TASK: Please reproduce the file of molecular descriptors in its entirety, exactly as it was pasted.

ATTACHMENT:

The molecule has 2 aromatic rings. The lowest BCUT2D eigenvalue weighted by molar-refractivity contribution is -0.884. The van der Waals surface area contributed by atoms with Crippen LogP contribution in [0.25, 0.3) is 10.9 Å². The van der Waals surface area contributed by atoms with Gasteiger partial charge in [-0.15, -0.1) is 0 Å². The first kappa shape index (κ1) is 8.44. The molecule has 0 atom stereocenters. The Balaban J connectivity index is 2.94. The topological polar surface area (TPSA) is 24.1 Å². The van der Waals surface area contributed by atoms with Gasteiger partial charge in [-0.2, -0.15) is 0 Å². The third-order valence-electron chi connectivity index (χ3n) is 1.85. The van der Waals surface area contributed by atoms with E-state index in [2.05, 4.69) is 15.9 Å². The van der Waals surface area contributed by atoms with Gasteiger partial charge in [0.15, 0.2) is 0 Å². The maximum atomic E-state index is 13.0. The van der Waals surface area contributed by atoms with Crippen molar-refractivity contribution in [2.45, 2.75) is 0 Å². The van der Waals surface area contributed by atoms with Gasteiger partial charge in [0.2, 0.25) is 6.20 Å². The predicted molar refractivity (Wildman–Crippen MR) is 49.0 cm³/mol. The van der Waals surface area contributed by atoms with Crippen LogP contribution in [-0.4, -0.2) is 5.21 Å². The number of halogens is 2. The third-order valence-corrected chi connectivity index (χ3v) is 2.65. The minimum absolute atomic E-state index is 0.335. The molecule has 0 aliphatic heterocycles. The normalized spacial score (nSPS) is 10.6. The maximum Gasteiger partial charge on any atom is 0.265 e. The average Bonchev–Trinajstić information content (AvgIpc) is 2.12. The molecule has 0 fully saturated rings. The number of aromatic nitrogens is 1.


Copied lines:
The molecule has 2 aromatic rings. The lowest BCUT2D eigenvalue weighted by molar-refractivity contribution is -0.884. The van der Waals surface area contributed by atoms with Crippen LogP contribution in [0.25, 0.3) is 10.9 Å². The van der Waals surface area contributed by atoms with Gasteiger partial charge in [-0.15, -0.1) is 0 Å². The first kappa shape index (κ1) is 8.44. The molecule has 0 atom stereocenters. The Balaban J connectivity index is 2.94. The topological polar surface area (TPSA) is 24.1 Å². The van der Waals surface area contributed by atoms with Gasteiger partial charge in [-0.2, -0.15) is 0 Å². The third-order valence-electron chi connectivity index (χ3n) is 1.85. The van der Waals surface area contributed by atoms with E-state index in [2.05, 4.69) is 15.9 Å². The van der Waals surface area contributed by atoms with Gasteiger partial charge in [0.15, 0.2) is 0 Å². The maximum atomic E-state index is 13.0. The van der Waals surface area contributed by atoms with Crippen molar-refractivity contribution in [2.45, 2.75) is 0 Å². The van der Waals surface area contributed by atoms with Gasteiger partial charge in [0.2, 0.25) is 6.20 Å². The predicted molar refractivity (Wildman–Crippen MR) is 49.0 cm³/mol. The van der Waals surface area contributed by atoms with Crippen LogP contribution in [-0.4, -0.2) is 5.21 Å². The number of halogens is 2. The third-order valence-corrected chi connectivity index (χ3v) is 2.65. The minimum absolute atomic E-state index is 0.335. The molecule has 0 aliphatic heterocycles. The normalized spacial score (nSPS) is 10.6. The maximum Gasteiger partial charge on any atom is 0.265 e. The average Bonchev–Trinajstić information content (AvgIpc) is 2.12. The molecule has 0 fully saturated rings. The number of aromatic nitrogens is 1.